Frederick Soddy (1877 – 1956), a chemist whose pioneering discoveries founded the fledgling science of nuclear chemistry, proved that the newly observed phenomenon of radioactivity arose from decay. He also demonstrated that some elements possess isotopes. His work with Ernest Rutherford at McGill University was rewarded with a Nobel Prize in 1921, for elucidating nuclear decay; showing how alpha, beta, and gamma radiation were generated.
Frederick Soddy was born on 2nd September 1877 in the seaside town of Eastbourne. His father was Benjamin Soddy, a corn merchant and his mother was Hannah neé Green, who died when Benjamin was eighteen months old. The youngest of seven sons, Benjamin was educated the local schools and then attended the independent school, Eastbourne College from 1892 to 1894. There he was encouraged by his science teacher to follow a career in chemistry.
For two years, Soddy studied at the University College of Wales in Aberystwyth following which he was accepted a postmaster (a senior undergraduate scholar) to Merton College, University of Oxford. Soddy graduated in 1898 with a first class degree in chemistry.
After graduating, Soddy remained at Oxford for two years, engaging in private research in synthetic organic chemistry.
In 1900, he accepted the position of demonstrator at McGill University in Montreal, Canada. At McGill he met Ernest Rutherford who was a professor of physics and they collaborated on research. With two years of endeavors they established the radioactive theory of disintegration in 1902.
Soddy moved to London in 1903 and he worked with Sir William Ramsey at University College, London on the spectrographic proof of the production of helium from decaying radium.
Unhappy with some aspects of the work, in 1904 Soddy left London and conducted a lecture tour of Australia.
In 1904, Soddy accepted the position of lecturer in physical chemistry and radioactivity at the University of Glasgow and he remained there until 1914.
Frederick Soddy Soddy married Winifred Beilby, the daughter of Sir George Beilby, in 1908. They had no children. She actively participated in his research in Glasgow on gamma rays emitted by radioactive atoms and helped with his isotope work.
During this time here his work led to the theory of isotopes which was published in 1913.
Soddy moved to the chair of chemistry at the University of Aberdeen in 1914 and he became interested in socialism. The First World War prevented him from performing much research.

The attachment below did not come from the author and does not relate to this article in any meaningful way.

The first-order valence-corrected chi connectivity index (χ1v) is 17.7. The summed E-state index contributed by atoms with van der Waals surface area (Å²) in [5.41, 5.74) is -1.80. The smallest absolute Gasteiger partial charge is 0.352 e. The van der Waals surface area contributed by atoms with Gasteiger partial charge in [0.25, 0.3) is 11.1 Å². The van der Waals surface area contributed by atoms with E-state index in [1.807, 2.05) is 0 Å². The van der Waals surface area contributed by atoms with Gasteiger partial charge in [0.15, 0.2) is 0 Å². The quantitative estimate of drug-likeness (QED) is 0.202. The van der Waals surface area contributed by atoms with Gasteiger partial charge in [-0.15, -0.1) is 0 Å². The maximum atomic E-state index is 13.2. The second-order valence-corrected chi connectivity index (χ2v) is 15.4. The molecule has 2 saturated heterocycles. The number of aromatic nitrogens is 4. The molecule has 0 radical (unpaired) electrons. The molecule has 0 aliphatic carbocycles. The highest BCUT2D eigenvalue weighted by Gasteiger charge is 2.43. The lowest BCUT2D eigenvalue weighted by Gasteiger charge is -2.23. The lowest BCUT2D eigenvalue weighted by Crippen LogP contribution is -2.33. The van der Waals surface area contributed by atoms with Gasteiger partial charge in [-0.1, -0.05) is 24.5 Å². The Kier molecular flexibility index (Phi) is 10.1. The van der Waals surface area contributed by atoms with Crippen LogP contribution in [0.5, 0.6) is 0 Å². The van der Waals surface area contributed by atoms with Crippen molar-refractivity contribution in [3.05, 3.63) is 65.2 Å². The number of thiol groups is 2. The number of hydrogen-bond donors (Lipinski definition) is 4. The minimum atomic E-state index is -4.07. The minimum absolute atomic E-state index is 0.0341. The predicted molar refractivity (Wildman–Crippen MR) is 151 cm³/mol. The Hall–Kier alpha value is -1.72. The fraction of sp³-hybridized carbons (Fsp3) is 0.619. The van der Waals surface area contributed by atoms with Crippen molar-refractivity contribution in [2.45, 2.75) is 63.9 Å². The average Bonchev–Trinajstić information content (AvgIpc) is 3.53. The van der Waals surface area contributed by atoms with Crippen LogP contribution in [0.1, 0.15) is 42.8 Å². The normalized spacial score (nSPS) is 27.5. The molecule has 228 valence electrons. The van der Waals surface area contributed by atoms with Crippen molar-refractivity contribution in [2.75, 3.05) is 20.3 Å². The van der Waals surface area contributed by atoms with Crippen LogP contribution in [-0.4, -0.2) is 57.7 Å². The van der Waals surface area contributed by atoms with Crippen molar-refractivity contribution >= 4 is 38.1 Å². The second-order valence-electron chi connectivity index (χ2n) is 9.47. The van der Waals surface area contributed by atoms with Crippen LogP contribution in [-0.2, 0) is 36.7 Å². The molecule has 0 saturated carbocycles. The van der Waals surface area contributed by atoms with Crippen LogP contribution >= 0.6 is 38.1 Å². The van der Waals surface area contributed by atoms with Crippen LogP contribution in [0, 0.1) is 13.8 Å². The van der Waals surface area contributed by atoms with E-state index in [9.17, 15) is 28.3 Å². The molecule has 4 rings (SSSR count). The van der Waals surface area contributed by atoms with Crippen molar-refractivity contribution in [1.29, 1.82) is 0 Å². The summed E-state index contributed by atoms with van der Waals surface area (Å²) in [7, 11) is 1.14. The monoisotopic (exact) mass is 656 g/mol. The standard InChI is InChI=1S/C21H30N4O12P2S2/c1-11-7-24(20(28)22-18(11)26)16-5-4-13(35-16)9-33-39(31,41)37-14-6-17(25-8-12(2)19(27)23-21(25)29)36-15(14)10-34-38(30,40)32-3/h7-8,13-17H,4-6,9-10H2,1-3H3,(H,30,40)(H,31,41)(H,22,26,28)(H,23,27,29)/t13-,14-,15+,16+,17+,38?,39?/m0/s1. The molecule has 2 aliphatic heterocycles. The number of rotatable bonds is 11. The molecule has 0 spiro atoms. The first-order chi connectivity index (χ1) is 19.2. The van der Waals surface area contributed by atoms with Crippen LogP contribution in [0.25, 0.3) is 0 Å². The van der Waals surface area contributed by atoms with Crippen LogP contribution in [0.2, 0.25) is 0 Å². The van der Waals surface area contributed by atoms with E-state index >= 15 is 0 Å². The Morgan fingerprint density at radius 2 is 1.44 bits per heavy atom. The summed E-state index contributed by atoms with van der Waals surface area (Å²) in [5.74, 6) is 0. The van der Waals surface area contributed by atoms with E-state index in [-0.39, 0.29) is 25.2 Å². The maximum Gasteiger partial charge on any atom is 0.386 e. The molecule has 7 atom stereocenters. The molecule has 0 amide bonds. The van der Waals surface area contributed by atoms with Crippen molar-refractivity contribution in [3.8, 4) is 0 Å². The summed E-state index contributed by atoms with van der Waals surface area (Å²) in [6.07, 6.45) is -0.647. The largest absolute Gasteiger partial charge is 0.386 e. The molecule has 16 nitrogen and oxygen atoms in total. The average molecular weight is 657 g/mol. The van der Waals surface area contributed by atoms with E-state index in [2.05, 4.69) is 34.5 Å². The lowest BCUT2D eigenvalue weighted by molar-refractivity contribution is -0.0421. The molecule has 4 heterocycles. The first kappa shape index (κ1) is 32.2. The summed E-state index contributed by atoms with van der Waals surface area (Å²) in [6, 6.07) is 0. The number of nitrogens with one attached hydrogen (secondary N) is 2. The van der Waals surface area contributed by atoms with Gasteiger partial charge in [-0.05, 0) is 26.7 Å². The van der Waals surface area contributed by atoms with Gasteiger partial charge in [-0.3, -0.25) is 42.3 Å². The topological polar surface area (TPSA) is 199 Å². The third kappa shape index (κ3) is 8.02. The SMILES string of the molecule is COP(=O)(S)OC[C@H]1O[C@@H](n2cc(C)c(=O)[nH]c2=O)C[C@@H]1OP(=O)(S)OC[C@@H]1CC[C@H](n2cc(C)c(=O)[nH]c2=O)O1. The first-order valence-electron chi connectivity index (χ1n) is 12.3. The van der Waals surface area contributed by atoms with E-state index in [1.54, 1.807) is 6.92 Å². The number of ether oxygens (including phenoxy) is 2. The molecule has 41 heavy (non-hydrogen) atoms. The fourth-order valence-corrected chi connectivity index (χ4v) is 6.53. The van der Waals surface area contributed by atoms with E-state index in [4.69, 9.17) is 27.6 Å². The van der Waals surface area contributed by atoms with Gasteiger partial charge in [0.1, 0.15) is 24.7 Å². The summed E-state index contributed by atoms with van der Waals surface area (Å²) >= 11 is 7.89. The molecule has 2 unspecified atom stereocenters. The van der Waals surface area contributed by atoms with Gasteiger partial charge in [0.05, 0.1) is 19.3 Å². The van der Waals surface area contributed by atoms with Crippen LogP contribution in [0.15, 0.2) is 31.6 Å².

In 1919, Soddy was appointed to Dr. Lee’s Chair of Chemistry at Oxford University and his research focused away from science towards finance, economics, business and sociology. He retired in 1937, on the death of his wife.
Soddy was awarded the Nobel Prize for Chemistry in 1921 for “his contributions to our knowledge of chemistry of radioactive substances, and his investigations into the origin and nature of isotopes.”
Frederick Soddy and Ernest Rutherford proposed the Disintegration Theory in 1902. This explained that radioactivity was the result of spontaneous disintegration of radioactive elements into new elements.
They proposed that there were two radioactive decay series, one beginning with uranium and ending in lead. The second began with thorium and ended with lead.
By the end of the nineteenth century, scientists recognized that radiation was emitted from some elements under particular conditions, without fully understanding the mechanism. In pursuit of this secret, Soddy and Rutherford used the rather basic tools available to them.
Hand-blown glass bulbs were carefully made and then evacuated to create what is known as a vacuum tube. They used a radium sample sealed inside a thin glass container, which was then sealed inside an evacuated tube. The evacuated tube should have remained entirely empty if most elements were in the interior container, but radium is not just any element. The radium’s atomic nuclei, holding only tenuously onto some of their large number of electrons and protons, shed them a bit at a time; for example, in the form of two protons, and two electrons. This, as it happens, is how helium is constituted. This is exactly what Soddy and Rutherford found. They noticed that after the radium had been in this sealed environment for some time, the supposedly empty vacuum tube contained something; something with the spectral signature of helium. The very existence of the element helium was a relatively recent discovery, having been inferred from spectroscopic observations of a solar eclipse in 1868.
Soddy and Rutherford inferred correctly from these facts that the radium was disintegrating, decomposing into elements of smaller atomic weight. This is the basis of most of nuclear science today. In the process of decomposition, heavy atomic weight, unstable, elements releases energy in the form of what are termed alpha, beta, and gamma particles.
Isotopes and Protactinium:
Soddy’s also discovered that elements could exist with different numbers of neutrons. These, at the suggestion of a fellow scientist Margaret Todd, he named isotopes, from the Greek root for ‘same’. Radioactive isotopes form the basis of much nuclear medicine today.
In his book “Science and Life” published in 1920 he identified the importance of isotopes in establishing geological age.
He is also credited for independently discovering the element protactinium in 1917.
Later Contributions and Death:
Soddy eerily foresaw the potential good and horror arising from radioactive power, and was distressed by Hiroshima. He rightly noted that this power could be harvested with greater efficiency than from coal. He also foresaw that economies based on non-renewable fuels were ultimately self-destructive.
He was elected a Fellow of the Royal Society in 1910 and he was awarded the Albert Medal in 1951. He died aged 79, on 22 September 1956 at the Royal Sussex County Hospital in Brighton.